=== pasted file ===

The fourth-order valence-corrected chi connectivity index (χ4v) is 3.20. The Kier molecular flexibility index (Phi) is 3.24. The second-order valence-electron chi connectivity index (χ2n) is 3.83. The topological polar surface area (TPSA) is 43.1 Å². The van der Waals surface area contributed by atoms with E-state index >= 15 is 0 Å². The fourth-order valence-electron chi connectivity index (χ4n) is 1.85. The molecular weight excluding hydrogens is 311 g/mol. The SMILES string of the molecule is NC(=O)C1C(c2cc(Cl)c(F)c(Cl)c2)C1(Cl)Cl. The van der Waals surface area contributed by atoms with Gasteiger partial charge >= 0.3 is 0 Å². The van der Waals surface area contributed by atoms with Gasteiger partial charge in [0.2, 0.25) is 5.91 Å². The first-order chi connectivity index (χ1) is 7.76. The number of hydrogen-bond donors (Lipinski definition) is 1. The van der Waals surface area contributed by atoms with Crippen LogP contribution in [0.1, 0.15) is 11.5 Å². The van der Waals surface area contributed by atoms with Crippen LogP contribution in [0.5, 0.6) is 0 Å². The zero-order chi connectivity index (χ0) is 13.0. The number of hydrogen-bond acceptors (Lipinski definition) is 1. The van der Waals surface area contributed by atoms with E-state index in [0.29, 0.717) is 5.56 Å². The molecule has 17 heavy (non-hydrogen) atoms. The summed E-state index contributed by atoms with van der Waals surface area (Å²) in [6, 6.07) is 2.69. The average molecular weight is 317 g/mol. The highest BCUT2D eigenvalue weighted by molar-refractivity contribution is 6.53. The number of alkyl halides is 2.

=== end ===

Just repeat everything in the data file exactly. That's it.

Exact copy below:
The fourth-order valence-corrected chi connectivity index (χ4v) is 3.20. The Kier molecular flexibility index (Phi) is 3.24. The second-order valence-electron chi connectivity index (χ2n) is 3.83. The topological polar surface area (TPSA) is 43.1 Å². The van der Waals surface area contributed by atoms with E-state index >= 15 is 0 Å². The fourth-order valence-electron chi connectivity index (χ4n) is 1.85. The molecular weight excluding hydrogens is 311 g/mol. The SMILES string of the molecule is NC(=O)C1C(c2cc(Cl)c(F)c(Cl)c2)C1(Cl)Cl. The van der Waals surface area contributed by atoms with Gasteiger partial charge >= 0.3 is 0 Å². The van der Waals surface area contributed by atoms with Gasteiger partial charge in [0.2, 0.25) is 5.91 Å². The first-order chi connectivity index (χ1) is 7.76. The number of hydrogen-bond donors (Lipinski definition) is 1. The van der Waals surface area contributed by atoms with Crippen LogP contribution in [0.1, 0.15) is 11.5 Å². The van der Waals surface area contributed by atoms with Crippen LogP contribution in [0.5, 0.6) is 0 Å². The zero-order chi connectivity index (χ0) is 13.0. The number of hydrogen-bond acceptors (Lipinski definition) is 1. The van der Waals surface area contributed by atoms with E-state index in [0.29, 0.717) is 5.56 Å². The molecule has 17 heavy (non-hydrogen) atoms. The summed E-state index contributed by atoms with van der Waals surface area (Å²) in [6, 6.07) is 2.69. The average molecular weight is 317 g/mol. The highest BCUT2D eigenvalue weighted by molar-refractivity contribution is 6.53. The number of alkyl halides is 2.